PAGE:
Ireland's Six Nations clash this weekend is set to be a fascinating affair. A meeting of the two sides who like most likely to win the tournament, the result in Paris is likely to go a long way towards determining who will claim this year's championship.
It is difficult to know what way this game will go. The French will be favourites at home, although Andy Farrell will no doubt be confident that his side can pull out the victory.
It is set to be a ferocious affair with some high pace rugby played on both sides. There is also an interesting clash of styles, with France's more off the cuff approach going toe-to-toe with Ireland's organised platform of attack.
Ronan O'Gara looks forward to intriguing Six Nations clash
Ronan O'Gara is certainly someone that is very familiar with the approaches of both teams here, having spent a number of years coaching on the continent.
Speaking on the Irish Examiner Six Nations Podcast, the former Munster man summed up how France's style differed from Ireland's.
They actually do put a huge emphasis on unstructured play, chaos coming alive and that...
It's going to be really fascinating with the clash of styles this weekend. You've got an organised attacking framework against a completely chaotic 'jouer be bou', express yourself in the French, just going for it but actually putting tempo and speed in your game.
They actually train that. They train that a lot in the fact that those scenarios wouldn't be the first time they have seen them. What could be different is the personnel with the ball, they all have a licence to offload whenever they want.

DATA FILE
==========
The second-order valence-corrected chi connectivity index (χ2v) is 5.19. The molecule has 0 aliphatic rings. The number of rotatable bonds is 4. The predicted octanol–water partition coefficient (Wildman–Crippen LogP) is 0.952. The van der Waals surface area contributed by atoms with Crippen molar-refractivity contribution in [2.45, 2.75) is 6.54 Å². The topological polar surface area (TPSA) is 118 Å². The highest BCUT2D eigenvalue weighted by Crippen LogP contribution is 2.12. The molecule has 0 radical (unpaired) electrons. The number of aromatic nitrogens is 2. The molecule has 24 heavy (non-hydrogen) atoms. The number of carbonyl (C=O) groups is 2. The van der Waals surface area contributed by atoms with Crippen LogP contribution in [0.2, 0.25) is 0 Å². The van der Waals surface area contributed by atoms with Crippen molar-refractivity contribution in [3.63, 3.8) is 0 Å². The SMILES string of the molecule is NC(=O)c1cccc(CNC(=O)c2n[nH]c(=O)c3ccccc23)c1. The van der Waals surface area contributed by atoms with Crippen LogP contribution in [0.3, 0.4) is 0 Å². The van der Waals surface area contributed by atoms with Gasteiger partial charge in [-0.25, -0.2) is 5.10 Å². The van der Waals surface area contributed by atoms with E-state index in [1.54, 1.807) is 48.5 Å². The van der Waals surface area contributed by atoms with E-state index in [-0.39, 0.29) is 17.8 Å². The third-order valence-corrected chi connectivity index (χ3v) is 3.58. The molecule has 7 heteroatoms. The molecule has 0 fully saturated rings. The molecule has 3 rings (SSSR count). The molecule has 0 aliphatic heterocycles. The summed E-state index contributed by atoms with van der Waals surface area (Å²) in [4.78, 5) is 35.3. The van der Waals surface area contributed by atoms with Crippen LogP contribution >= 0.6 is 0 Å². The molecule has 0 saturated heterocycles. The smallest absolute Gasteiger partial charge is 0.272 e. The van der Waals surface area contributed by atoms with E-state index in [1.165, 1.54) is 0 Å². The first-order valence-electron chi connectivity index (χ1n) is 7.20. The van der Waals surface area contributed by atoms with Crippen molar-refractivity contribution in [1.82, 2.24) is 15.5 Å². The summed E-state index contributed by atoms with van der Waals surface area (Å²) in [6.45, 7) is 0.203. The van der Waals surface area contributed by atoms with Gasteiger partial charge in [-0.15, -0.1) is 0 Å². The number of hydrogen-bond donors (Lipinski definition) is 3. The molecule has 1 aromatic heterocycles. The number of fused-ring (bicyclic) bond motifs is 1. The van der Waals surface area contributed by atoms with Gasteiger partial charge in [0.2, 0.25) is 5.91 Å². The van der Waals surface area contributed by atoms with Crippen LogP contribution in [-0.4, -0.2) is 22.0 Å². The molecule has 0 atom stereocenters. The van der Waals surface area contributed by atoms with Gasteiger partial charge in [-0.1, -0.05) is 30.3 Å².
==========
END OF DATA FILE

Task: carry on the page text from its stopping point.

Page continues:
They are probably frustrated with foreigners coming in and the fact that 'we are never going to be disciplined like the English or Irish people, but really doesn't interest us'.
I think the French have their identity back, they know what they stand for and how they want to play...
The French don't like rucking. Ireland are fascinated with the ruck, but the French don't want to fall. Keep the ball alive, keep it upright, have a bit of 'profounder' (which means depth), and come onto the ball. There is that in examples all the time, they love unstructured play.
I suppose with the Anglo-Saxon model, what you see with Ireland now, it is all organised. When you go to to width, it is option A, B, and C. When the French go to width, it's just play...
The speed of the pass will always beat the speed of the man, that's how they see it. It is scientifically proven, if you want to pass the ball across the pitch that is faster.
Andy Farrell will no doubt be hoping that France's looser approach will lead to more mistakes from the home side, although they have proven to be all but unstoppable when things have clicked for them in recent times.
It will be interesting to see how it all plays out in Paris on Saturday afternoon.